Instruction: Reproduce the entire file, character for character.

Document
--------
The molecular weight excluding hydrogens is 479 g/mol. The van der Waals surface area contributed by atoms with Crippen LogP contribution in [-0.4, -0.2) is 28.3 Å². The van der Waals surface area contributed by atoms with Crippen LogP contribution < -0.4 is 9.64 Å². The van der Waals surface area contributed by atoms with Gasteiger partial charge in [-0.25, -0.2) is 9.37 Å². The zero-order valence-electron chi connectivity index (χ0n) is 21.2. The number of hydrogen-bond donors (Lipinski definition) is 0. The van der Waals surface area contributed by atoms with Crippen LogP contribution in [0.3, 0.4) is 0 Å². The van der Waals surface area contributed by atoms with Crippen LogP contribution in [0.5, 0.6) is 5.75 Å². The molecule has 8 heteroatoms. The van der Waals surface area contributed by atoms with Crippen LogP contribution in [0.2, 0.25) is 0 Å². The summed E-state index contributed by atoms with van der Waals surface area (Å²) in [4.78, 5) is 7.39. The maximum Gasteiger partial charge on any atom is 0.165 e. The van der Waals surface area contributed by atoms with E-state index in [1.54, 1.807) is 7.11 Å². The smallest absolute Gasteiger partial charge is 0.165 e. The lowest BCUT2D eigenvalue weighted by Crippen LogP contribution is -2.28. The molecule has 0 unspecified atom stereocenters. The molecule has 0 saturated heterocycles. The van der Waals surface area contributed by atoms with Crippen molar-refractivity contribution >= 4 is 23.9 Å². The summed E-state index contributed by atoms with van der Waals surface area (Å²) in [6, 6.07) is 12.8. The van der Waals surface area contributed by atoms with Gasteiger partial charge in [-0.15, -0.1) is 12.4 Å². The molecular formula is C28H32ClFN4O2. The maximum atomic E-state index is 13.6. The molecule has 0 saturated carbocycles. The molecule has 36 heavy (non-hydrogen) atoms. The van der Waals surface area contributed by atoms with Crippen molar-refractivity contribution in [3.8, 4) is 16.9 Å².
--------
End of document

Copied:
The molecular weight excluding hydrogens is 479 g/mol. The van der Waals surface area contributed by atoms with Crippen LogP contribution in [-0.4, -0.2) is 28.3 Å². The van der Waals surface area contributed by atoms with Crippen LogP contribution < -0.4 is 9.64 Å². The van der Waals surface area contributed by atoms with Gasteiger partial charge in [-0.25, -0.2) is 9.37 Å². The zero-order valence-electron chi connectivity index (χ0n) is 21.2. The number of hydrogen-bond donors (Lipinski definition) is 0. The van der Waals surface area contributed by atoms with Crippen LogP contribution in [0.3, 0.4) is 0 Å². The van der Waals surface area contributed by atoms with Crippen LogP contribution in [0.5, 0.6) is 5.75 Å². The molecule has 8 heteroatoms. The van der Waals surface area contributed by atoms with Crippen LogP contribution in [0.2, 0.25) is 0 Å². The summed E-state index contributed by atoms with van der Waals surface area (Å²) in [4.78, 5) is 7.39. The maximum Gasteiger partial charge on any atom is 0.165 e. The van der Waals surface area contributed by atoms with E-state index in [1.54, 1.807) is 7.11 Å². The smallest absolute Gasteiger partial charge is 0.165 e. The lowest BCUT2D eigenvalue weighted by Crippen LogP contribution is -2.28. The molecule has 0 unspecified atom stereocenters. The molecule has 0 saturated heterocycles. The van der Waals surface area contributed by atoms with Crippen molar-refractivity contribution >= 4 is 23.9 Å². The summed E-state index contributed by atoms with van der Waals surface area (Å²) in [6, 6.07) is 12.8. The van der Waals surface area contributed by atoms with Gasteiger partial charge in [-0.15, -0.1) is 12.4 Å². The molecular formula is C28H32ClFN4O2. The maximum atomic E-state index is 13.6. The molecule has 0 saturated carbocycles. The molecule has 36 heavy (non-hydrogen) atoms. The van der Waals surface area contributed by atoms with Crippen molar-refractivity contribution in [3.8, 4) is 16.9 Å².